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Abstract Details

Speech pauses in production of action language in Parkinson’s disease: A potential marker of mild cognitive impairment
Movement Disorders
S51 - Movement Disorders: Tremor, Parkinsonism, and Non-motor Symptoms (4:30 PM-4:42 PM)
006

Speech is frequently impaired in PD, with longer pauses within and between utterances compared to controls. Action verb use is also impaired, but it is unclear if motor or cognitive dysfunction underlies this deficit. We hypothesized that production of utterances containing action verbs is more associated with cognitive than motor function, and may serve as a marker of mild cognitive impairment (MCI) in PD.

To evaluate pauses before action utterances in Parkinson's disease (PD) as a marker of cognitive function.
93 participants with PD and 8 older controls were asked to describe the cookie theft picture. We identified action utterances (AU, utterances containing an action verb) and non-action utterances (nonAU). Pauses > 2 sec. were measured using Praat(v5.3.72). To control for the amount of speech produced, the total duration of pauses was divided by number of utterances. Wilcoxon rank-sum test was used to compare linguistic variables between PD and controls. In the PD group, Spearman’s correlations between linguistic variables, motor severity (MDS-UPDRS Part-III) and global cognitive function (MoCA) were calculated. We ran a logistic regression model with the dependent variable cognitive status (MCI or normal cognition), and predictors linguistic markers, controlled for age, sex, words per minute and UPRDS.
Compared to controls, PD participants had significantly longer pauses before AU (p<0.04) but not nonAU. UPRDS was not correlated with linguistic markers but MoCA was inversely correlated with pauses before AU (rho= -0.34,p=0.0004) and before nonAU (rho=-0.38,p=0.0001).  Pauses before AU (OR 30.6 (95% CI=1.81-519.50),p=0.018) but not before nonAU were predictive of PD-MCI.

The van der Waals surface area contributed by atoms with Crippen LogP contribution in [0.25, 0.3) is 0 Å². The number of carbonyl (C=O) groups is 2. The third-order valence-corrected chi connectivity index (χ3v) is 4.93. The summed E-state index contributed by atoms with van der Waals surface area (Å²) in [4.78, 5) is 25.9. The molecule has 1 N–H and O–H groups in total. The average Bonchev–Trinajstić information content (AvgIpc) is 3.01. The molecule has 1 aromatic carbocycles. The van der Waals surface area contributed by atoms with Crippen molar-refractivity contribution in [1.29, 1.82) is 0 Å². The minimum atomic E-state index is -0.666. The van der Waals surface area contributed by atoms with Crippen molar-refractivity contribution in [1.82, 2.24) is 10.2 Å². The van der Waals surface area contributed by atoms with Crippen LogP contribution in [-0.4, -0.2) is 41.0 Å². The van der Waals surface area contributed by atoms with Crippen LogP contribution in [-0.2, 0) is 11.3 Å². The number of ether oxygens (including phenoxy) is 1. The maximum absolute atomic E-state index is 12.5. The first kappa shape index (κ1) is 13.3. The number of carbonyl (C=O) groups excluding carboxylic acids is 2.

In PD, pausing before AU in spontaneous speech is associated with cognitive function independent of motor severity. This linguistic variable was sensitive to PD-MCI and could be a useful marker of early cognitive decline in PD. Future investigation should explore the cognitive basis of this action related language deficit.
Authors/Disclosures
Eduardo Inacio Nascimento Andrade, MD (Umass Medical School)
PRESENTER
Dr. Nascimento Andrade has nothing to disclose.
Kara M. Smith, MD, FAAN (University of Massachusetts Medical School) Dr. Smith has received personal compensation in the range of $0-$499 for serving as a Consultant for PureTech. Dr. Smith has received personal compensation in the range of $500-$4,999 for serving on a Scientific Advisory or Data Safety Monitoring board for Amneal Pharmaceuticals. Dr. Smith has received personal compensation in the range of $500-$4,999 for serving as an Expert Witness for Massachusetts Board of Medicine. The institution of Dr. Smith has received research support from NIH. Dr. Smith has received personal compensation in the range of $0-$499 for serving as a single time expert panel discussion contributor with Acadia.
Christina Manxhari, Other (University of Massachusetts Chan Medical School) Ms. Manxhari has nothing to disclose.